The process of selecting an app developer for your mobile healthcare app does not have to be an arduous one, but you should be confident in the selected vendor’s ability to comply with HIPAA. When researching app developers for your healthcare application, don't be afraid to ask detailed questions, to see work samples, or to speak with references.
Here are 3 tips to consider when vetting medical app developers:
Be selective and ensure the app developer you are interviewing has specific experience in developing medical apps. Better yet, ask to see their full portfolio of work or to speak with a client reference. Check out their online resources to better understand how well-versed they are in the subject matter.
A well-versed medical app developer can quickly speak to their security standards and testing processes. Important functions and roles to be aware of include static and dynamic tests, security audits, a HIPAA compliant specialist that can monitor your app's documentation, and pen testing (penetration testing) that simulates a cyber attack. Pen testing is especially important when you launch updates to your application.
It's important to note that there are two significant components to this qualification; 1) The cloud platform itself and 2) How the platform will be used. It's not enough for a business associate to be HIPAA certified and/or a Cloud Service Provider to be HIPAA certified. These two entities must work together to integrate a HIPAA-compliant process for managing patient data.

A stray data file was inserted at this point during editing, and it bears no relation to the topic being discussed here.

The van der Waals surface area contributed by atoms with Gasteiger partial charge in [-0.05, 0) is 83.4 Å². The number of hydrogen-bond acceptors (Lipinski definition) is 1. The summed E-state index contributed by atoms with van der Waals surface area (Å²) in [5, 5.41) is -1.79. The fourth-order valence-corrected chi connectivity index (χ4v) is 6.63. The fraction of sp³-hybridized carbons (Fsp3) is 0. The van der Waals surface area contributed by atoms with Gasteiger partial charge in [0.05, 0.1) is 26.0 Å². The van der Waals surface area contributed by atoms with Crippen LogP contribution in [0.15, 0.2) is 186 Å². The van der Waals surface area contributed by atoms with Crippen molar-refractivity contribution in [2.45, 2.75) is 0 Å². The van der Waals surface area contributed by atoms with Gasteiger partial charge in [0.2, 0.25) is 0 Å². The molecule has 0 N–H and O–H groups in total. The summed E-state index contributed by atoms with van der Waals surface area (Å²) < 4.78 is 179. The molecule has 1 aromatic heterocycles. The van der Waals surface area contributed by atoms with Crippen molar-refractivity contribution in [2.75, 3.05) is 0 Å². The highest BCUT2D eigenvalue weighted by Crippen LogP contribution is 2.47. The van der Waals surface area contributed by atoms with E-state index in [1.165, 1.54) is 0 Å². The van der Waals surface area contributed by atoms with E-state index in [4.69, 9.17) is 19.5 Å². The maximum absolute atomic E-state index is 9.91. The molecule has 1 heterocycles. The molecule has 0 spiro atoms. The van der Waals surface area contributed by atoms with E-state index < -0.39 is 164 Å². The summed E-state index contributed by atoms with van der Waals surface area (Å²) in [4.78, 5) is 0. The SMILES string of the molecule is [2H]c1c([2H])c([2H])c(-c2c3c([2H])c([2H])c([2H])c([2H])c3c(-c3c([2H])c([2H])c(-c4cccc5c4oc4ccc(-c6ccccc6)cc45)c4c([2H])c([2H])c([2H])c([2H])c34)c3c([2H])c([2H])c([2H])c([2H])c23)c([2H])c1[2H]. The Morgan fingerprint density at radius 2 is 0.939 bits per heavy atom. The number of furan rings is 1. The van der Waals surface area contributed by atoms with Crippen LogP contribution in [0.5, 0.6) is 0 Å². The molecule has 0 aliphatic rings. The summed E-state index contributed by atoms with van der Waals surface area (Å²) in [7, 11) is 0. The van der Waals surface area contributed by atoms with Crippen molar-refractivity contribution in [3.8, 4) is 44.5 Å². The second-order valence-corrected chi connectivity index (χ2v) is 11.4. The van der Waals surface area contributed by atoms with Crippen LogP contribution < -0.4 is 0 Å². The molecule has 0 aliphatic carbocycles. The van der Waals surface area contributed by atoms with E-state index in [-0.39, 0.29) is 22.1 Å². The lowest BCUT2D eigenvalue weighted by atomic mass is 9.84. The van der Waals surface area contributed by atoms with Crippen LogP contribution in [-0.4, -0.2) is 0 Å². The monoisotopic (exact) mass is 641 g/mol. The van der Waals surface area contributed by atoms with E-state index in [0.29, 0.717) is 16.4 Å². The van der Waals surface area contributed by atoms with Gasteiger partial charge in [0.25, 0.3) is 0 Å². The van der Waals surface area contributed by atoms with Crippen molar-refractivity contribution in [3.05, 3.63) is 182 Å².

A knowledgeable app developer can guide you through a HIPAA-compliant risk analysis. They will also have a deep understanding of the cloud computing environment and the service offered by the chosen platform provider.
Further Reading: For more information on HIPAA compliance and cloud computing platforms, see the HIPAA Journal.
Simply put, the repercussions for violating HIPAA regulations are enormous. Beyond the damage done to patient privacy, security, and trust, there are many punishments you could face as a healthcare provider. Among those punishments are jail time and hefty fines, ranging from $10 to a maximum penalty of $1.4 million a year. The financial penalties are determined by a tier system based on a CE’s knowledge of the infraction. The HIPAA Journal lists out each of the four tiers, their qualifications, and the range of fine amounts.
Additionally, when you or your vendor fails to comply with HIPAA, you risk losing the trust and confidence of your patients. They will appreciate the convenience of a mobile healthcare app, but at the same time, they expect their PHI to be treated with the same level of care on mobile apps as it is in the physical world.
HIPAA in the tech world can be a daunting topic, but it’s well worth your time and effort to work with a development team you can trust. If you have any questions or would like to speak to an expert about your healthcare app project, schedule a 30-minute call with a member of our team. For more information on HIPAA compliance, you can find a complete compliance checklist on the HIPAA Journal webpage and a wealth of other resources.